Why I write on Medium
I’m not sure why I started doing this, or maybe I am. I’ve only published eight posts over the last two weeks and I don’t think I have anything left to say. Ever since I can remember, I have wanted to be a published author. I want to tell my story of growing up in one of Johannesburg’s most scanty suburbs. I want to show those teachers who mocked me, that I have a voice, that I can be an author and that I am an intellectual with something to say.
The need to be heard, tied together with day time televisions, ever so posh “Oprah’s Book Club”, which featured books and authors on the Oprah Winfrey Show, sparked my dream of being an author. An idealistic dream, if you take into account that my spelling has always been atrocious and my command of the English language only enough the score a B- in high school. English is not my mother language, she have only ever been a second mistress to me. Despite the fact that I, in no way, resembled a literature great like Tolstoy or Dickens, the heart wants what it wants.
Robin Sharma, the author of “Leader Without A Title” and “The Monk Who Sold His Ferrari” first inspired me to be BIW [best in world] in everything I do. Sharma’s belief that ten thousand hours of practice would make you proficient and skillful has triggered this daily practice of writing. I have written, on and off, for years in note books and on other blog and online writing platforms. The challenge has always been simple, write a post every day of the week and post it.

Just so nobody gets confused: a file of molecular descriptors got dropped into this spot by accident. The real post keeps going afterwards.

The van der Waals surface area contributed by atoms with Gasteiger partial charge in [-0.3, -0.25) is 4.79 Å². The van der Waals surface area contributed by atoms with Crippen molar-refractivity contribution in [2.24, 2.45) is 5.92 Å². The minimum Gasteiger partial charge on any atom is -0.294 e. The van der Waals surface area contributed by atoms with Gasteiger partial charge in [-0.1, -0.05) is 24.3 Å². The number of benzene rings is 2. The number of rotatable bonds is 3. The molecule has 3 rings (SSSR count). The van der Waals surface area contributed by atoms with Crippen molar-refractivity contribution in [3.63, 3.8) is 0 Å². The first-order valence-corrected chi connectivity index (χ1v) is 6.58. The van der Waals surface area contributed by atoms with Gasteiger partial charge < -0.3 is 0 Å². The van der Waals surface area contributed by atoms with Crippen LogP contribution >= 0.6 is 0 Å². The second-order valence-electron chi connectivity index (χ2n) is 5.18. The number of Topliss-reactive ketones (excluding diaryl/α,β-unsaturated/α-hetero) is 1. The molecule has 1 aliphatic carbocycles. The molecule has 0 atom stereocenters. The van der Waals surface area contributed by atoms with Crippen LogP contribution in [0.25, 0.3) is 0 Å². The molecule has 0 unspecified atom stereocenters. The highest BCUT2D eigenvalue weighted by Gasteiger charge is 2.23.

There is no endless editing, re-reading or scrutinizing. The process is simple, I choose a topic, set thirty minutes aside and bang on the keyboard until I have enough words to call it a post. I don’t plan the post, and I don’t do a huge deal of research on the topic. Planning and research are skills I have already mastered and the point of this exercise is not to polish skills I have, but to cultivate skills I don’t have.
Angela Duckworth, in her book “Grit”, explains that effort counts twice as much as talent when it comes to mastering a skill. Duckworth’s research has shown that those who succeed in any chosen field or career, have what she calls grit. Grit is not talent but rather a person’s interest and passion focused on the act of practice. Those who try until they succeed are more successful than their more talented peers, and what make successful people keep trying is grit.
Talent would certainly help me to reach my goal of publishing a book a lot quicker and easier but it isn’t a determining factor in my success. That is why I post four to five hundred word a day, every day of the week. When a post is published, I leave it alone for six months and then return to edit it. Usually, I can’t believe I published it as it was and make numerous edits. This way, I can see my growth over time, taking all I have learned from writing workshops, reading and online courses and putting it into practice.
In the words of Angela Duckworth, “Fall seven, rise eight”.